- For future economic development, access to major markets is an important indicator of likely economic and demographic performance and potential.
- Metro counties largely are younger, growing faster, with higher earnings, less income volatility, and a more educated workforce.
- Connected counties, those in rural settings but with airports connecting them to larger markets areas, tend to perform like Metro areas.
- Isolated counties are likely to be older, growing slower, with a higher dependence on retirement income, agriculture, and more jobs in resource industries.
Research by Headwaters Economics shows that there are three distinct types of counties in the West—Metro, Connected, and Isolated—defined by their access to major markets and population centers.
The peer-reviewed technical paper, was published in the Journal of Rural Studies.
The three types of western counties were shown to have different economic performance and socioeconomic characteristics. For future rural development, access to major cities is an important indicator of likely economic and demographic performance.
The Metro and Isolated counties are the most distinct. Metro areas are younger, growing faster, with higher earnings, less income volatility, and a more educated workforce. Isolated counties tend to have slower growth rates, a higher dependence on retirement income, and employment concentrated in agriculture and resource industries.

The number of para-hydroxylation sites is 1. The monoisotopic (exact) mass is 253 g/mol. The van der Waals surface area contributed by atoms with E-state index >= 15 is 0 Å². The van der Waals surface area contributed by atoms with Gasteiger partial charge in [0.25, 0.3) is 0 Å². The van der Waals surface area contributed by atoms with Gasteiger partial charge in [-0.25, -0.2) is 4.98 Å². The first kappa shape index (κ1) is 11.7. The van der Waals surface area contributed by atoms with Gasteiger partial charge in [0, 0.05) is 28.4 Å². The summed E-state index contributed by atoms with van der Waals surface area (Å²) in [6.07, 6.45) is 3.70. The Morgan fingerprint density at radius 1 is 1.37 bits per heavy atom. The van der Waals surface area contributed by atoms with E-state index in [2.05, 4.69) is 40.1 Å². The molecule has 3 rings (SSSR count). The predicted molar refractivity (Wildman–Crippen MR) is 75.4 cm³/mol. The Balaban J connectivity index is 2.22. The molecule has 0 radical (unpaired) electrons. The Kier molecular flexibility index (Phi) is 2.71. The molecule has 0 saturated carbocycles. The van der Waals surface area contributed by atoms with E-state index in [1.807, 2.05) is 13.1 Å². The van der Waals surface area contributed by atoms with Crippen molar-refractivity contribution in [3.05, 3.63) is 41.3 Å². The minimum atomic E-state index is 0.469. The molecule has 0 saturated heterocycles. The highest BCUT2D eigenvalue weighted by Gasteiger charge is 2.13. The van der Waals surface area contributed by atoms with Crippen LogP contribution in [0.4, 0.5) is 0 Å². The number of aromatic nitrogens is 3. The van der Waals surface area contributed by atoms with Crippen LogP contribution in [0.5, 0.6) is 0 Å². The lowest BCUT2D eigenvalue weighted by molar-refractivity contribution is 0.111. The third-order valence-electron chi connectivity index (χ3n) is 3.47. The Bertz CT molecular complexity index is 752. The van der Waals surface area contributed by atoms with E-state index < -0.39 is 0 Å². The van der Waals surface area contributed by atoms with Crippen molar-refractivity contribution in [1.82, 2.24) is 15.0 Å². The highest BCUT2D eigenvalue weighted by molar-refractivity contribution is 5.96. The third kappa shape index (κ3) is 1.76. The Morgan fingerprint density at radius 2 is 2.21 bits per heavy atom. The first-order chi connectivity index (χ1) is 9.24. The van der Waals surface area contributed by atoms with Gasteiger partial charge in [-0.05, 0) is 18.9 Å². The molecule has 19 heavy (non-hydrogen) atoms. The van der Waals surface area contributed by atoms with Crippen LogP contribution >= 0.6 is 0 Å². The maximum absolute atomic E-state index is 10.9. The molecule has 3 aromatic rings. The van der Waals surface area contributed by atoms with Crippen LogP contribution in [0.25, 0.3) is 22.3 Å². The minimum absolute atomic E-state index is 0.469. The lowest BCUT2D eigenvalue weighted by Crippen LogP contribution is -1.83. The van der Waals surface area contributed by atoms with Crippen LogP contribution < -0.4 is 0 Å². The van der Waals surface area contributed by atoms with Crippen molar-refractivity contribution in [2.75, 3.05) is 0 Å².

Connected counties—in rural settings but with airports that provide access to larger markets in Metro areas—frequently outperform Isolated counties. These counties more closely resemble Metro counties, with higher education levels and more high-wage services jobs.
The Three Wests county types have different economic potentials. As a result, economic development strategies should be tailored for each type of place, with access to markets a driving consideration.
In addition to the importance of access to markets, research has shown the value of natural amenities as an important economic asset that extends beyond tourism and recreation to attract and retain people and businesses.
Such amenities by themselves, however, often are not a sufficient condition for economic development. This study and recent data show that access to larger markets via transportation infrastructure, in particular airports, also is important.
Connected counties are more likely to benefit from nearby natural amenities and capture high income workers of the modern service economy.
Isolated counties also can benefit from natural amenities, but likely will need to invest as well in a mix of more traditional industries.